Bolero, dementia and the creative process

Janicki
Janicki

In 1930, when Maurice Ravel composed Bolero, his best-known work, he may have been in the throes of frontotemporal dementia (FTD), a neurodegenerative disease that usually affects people in their late 50s. Ravel’s meticulous handwriting had become irregular, he had lost his bags and tickets on a concert tour and, while conducting one of his works, he had uncharacteristically skipped from the opening movement to the coda.

In a talk at neuroscience grand rounds in May, Sarah C. Janicki, M.D., M.P.H., HS ’08, said Ravel’s case is not unusual—FTD has been linked to strong bouts of creativity. “Over time a series of patients were coming to light, patients with FTD developing creative skills,” she said.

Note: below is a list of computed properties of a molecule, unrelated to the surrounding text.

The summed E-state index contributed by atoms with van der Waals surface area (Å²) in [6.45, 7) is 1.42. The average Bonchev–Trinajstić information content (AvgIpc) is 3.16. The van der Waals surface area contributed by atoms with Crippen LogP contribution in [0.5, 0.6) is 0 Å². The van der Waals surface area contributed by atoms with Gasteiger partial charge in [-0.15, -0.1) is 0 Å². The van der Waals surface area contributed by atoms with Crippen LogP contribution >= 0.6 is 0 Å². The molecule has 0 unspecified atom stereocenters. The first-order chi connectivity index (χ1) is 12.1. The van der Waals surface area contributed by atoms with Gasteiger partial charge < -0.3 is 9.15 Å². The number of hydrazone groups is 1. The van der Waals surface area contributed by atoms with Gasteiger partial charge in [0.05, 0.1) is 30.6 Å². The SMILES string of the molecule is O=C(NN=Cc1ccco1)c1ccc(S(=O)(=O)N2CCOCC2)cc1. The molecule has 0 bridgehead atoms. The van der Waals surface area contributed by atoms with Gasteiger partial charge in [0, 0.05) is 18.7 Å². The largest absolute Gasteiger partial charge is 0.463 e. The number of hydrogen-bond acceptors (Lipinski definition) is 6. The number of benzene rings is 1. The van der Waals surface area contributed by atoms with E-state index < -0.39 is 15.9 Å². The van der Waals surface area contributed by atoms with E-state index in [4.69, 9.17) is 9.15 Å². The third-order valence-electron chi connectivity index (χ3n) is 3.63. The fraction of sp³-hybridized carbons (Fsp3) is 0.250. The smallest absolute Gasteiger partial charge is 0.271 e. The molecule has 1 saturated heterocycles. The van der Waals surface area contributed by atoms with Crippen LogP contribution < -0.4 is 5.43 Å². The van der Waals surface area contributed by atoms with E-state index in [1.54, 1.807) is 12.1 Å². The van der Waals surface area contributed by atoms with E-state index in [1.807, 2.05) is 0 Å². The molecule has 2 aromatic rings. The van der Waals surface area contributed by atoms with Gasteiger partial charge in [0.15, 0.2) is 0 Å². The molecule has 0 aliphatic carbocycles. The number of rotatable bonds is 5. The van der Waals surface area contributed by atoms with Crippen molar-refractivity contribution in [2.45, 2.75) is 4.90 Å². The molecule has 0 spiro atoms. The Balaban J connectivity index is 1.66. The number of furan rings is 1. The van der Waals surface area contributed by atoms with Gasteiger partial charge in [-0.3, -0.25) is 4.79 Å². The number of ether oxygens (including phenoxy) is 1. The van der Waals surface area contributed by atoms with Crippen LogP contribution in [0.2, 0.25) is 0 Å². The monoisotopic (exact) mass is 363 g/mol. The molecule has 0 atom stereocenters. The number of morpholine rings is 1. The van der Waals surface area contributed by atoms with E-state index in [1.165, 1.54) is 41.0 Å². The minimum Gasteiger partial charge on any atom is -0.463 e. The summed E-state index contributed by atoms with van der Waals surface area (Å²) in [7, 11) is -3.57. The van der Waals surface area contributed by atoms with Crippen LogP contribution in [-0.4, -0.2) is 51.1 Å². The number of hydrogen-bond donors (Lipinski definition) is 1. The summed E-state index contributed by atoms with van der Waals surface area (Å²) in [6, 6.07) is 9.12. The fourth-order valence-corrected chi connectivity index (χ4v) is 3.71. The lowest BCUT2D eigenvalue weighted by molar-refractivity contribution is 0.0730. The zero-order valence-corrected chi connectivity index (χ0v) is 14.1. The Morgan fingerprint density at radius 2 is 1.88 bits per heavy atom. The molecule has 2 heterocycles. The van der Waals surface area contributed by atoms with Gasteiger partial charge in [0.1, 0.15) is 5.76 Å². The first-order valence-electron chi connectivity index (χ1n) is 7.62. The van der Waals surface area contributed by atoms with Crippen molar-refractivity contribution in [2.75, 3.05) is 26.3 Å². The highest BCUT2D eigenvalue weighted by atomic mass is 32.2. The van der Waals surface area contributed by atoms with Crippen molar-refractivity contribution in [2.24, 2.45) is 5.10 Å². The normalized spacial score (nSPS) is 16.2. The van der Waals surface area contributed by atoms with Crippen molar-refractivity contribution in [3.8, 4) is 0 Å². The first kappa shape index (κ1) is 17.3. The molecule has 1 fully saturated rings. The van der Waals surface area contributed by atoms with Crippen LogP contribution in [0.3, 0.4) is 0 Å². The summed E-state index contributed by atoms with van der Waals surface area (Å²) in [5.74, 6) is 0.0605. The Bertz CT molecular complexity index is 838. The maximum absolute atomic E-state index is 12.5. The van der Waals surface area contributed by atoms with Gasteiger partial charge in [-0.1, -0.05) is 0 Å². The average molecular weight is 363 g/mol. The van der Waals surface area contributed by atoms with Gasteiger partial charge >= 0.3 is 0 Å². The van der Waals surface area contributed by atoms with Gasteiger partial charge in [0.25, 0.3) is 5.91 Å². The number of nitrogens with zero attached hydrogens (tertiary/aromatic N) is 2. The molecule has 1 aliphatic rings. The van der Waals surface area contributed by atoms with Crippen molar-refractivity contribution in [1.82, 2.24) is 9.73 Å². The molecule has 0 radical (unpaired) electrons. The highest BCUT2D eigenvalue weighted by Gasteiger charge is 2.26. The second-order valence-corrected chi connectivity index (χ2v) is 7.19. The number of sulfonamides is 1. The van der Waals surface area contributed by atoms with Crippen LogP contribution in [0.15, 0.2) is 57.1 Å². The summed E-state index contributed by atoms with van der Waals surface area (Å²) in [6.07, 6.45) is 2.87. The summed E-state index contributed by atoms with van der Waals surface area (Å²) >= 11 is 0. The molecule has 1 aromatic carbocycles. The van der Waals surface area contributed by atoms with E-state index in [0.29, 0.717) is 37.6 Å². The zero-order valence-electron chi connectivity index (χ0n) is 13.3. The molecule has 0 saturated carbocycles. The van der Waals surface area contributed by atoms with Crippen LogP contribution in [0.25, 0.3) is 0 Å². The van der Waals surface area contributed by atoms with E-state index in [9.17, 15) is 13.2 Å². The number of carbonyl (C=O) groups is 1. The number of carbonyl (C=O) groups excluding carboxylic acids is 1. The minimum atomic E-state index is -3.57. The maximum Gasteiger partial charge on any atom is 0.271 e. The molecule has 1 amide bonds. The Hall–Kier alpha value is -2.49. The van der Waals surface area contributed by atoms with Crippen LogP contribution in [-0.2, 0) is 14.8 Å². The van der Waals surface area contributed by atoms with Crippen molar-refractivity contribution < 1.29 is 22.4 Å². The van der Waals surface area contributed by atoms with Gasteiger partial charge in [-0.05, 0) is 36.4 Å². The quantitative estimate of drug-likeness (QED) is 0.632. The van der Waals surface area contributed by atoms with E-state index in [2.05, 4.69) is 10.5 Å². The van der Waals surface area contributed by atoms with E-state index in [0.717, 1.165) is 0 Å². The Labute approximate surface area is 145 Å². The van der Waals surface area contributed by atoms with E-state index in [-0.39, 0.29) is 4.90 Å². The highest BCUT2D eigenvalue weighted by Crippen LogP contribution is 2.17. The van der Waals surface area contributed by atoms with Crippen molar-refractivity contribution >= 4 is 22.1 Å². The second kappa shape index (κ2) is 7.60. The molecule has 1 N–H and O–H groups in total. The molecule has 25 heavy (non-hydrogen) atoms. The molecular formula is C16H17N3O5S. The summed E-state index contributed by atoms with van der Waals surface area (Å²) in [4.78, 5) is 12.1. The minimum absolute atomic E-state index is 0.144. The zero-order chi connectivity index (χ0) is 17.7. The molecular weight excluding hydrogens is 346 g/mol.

Although the reasons for this connection are not clear, the brain’s left temporal lobe appears to be involved. And the disorder appears to release artistic inhibitions—artists move from representational to more abstract forms of expression. But as the disease progresses, that process reverses itself. “As [the patients’] language skills declined, their art became fairly representational instead of a creative manipulation to generate new thought,” Janicki said.